Diminished Responsibility Summary

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  • Diminished Responsibility
    • Found under s2 (1) of the Homicide Act 1957
    • What is required to use the defense?
      • The D must be suffering from an abnormality of mental functioning.
        • This must have arose from a recognized medical condition and  substantially impaired the D' ability to:
          • From a rational judgement
            • Those suffering from paranoia/ schizophrenia may suffer from thise, also BWS
          • Understand the nature of his conduct
            • Covers situations where the D is in a automatic state . Also where the D is suffering from delusions or mental disabilities.
          • Exercise self control
            • Applies to people who have uncontrollable impulses e.g in the case of Byrne.
        • In Byrne the COA described it as 'a state of mind so different from that of an ordinary human beings that the reasonable man would term it abnormal
    • Intoxication
      • The defense becomes more complex when the D was intoxicated at the time of the crime.
      • Intoxication alone cannot support the defense of DR itself.
        • The case of Dowds supports this, voluntary acute intoxication is not a defense under DR
      • Intoxication & a pre-existing abnormality of mental functioning
        • Dietschmann: The HOL confirmed that if the D satisfied the jury with his A.M.F even though he was intoxicated at the time then his conviction should be manslaughter, not murder.
        • Other relevant cases are Hendy & Robson.
        • If the abnormality of mental functioning is not a significant factor then it cannot be used as a defense
      • Intoxication due to addiction/ dependency
        • ADS is a recognized medical condition - Alcohol Dependency Syndrome
        • Under the case of Tandy, if the D is unable to resist drinking then it is involuntary, this could amount to diminished responsibility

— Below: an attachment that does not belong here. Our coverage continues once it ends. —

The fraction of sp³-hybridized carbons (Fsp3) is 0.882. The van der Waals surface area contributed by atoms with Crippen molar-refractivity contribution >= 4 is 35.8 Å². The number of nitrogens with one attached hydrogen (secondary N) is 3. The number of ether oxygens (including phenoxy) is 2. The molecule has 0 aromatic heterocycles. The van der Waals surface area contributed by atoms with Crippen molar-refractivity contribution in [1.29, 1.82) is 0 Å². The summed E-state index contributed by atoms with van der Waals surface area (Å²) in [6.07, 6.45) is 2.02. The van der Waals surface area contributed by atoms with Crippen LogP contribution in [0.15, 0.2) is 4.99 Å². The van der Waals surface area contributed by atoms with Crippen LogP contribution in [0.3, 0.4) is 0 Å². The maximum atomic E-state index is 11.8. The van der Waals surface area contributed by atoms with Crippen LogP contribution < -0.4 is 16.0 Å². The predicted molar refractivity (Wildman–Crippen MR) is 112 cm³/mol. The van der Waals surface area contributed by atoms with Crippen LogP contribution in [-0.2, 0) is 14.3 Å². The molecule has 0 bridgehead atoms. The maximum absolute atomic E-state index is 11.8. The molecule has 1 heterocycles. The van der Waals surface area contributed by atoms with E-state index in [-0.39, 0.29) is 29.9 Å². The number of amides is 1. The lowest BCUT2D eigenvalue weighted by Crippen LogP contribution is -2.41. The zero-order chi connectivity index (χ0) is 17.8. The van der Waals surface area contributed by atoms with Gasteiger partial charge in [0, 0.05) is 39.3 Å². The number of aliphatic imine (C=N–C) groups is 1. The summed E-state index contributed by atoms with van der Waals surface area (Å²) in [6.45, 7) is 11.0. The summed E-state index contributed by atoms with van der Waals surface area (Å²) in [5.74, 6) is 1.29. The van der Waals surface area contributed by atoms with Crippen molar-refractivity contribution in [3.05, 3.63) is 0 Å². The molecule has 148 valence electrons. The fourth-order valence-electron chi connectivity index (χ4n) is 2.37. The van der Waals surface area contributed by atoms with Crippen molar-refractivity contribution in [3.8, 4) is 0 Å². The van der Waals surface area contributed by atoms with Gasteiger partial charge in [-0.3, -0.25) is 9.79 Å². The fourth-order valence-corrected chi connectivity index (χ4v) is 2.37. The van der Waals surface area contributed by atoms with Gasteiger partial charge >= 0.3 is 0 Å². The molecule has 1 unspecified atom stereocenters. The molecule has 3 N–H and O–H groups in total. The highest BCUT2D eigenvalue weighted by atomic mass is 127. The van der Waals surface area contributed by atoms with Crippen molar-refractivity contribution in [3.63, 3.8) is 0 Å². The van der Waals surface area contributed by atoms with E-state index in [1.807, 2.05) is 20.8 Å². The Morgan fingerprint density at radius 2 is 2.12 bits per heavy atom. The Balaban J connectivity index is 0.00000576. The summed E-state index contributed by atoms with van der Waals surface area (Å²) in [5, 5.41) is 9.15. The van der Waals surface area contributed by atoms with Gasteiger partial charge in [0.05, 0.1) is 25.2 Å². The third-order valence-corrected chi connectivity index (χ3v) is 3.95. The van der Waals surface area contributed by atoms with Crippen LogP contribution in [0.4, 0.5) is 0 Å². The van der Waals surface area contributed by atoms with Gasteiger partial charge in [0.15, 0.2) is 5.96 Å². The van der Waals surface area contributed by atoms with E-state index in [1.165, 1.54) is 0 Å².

• The case of Wood determined that this matter was for the jury to decide.
        • The Test made in Stewart (for the jury)
          • 1. was the D suffering from an abnormality of mental functioning?
          • 2. If so, was the D's abnormailty caused by ADS
          • 3. If so, was the D's mental responsibility substantially impaired
    • Reforms
      • The law was reformed in the Coroners & Justice Act 2009
        • Law Commission Report: Murder Manslaughter & Infanticide 2006
          • Recommended the definition of DR be modernised so take into account changing medical knowledge
          • The definition now sets out what aspects of the D's mental functioning must be substantially impaired
      • Law Commission Report: Murder Manslaughter & Infanticide 2006
        • Recommended the definition of DR be modernised so take into account changing medical knowledge
        • The definition now sets out what aspects of the D's mental functioning must be substantially impaired
    • Problems in the remaining law
      • The burden of proof rests on the defendant. Arguably this conflicts with ART 6 of the ECHR. D's pleading DR are at a disadvantage which is not faced by those raising loss of control
      • Development Immaturity: the Law Commission recommended this to be available to those under 18. There evidence was that the frontal lobes of the brain do not mature till the age of 14

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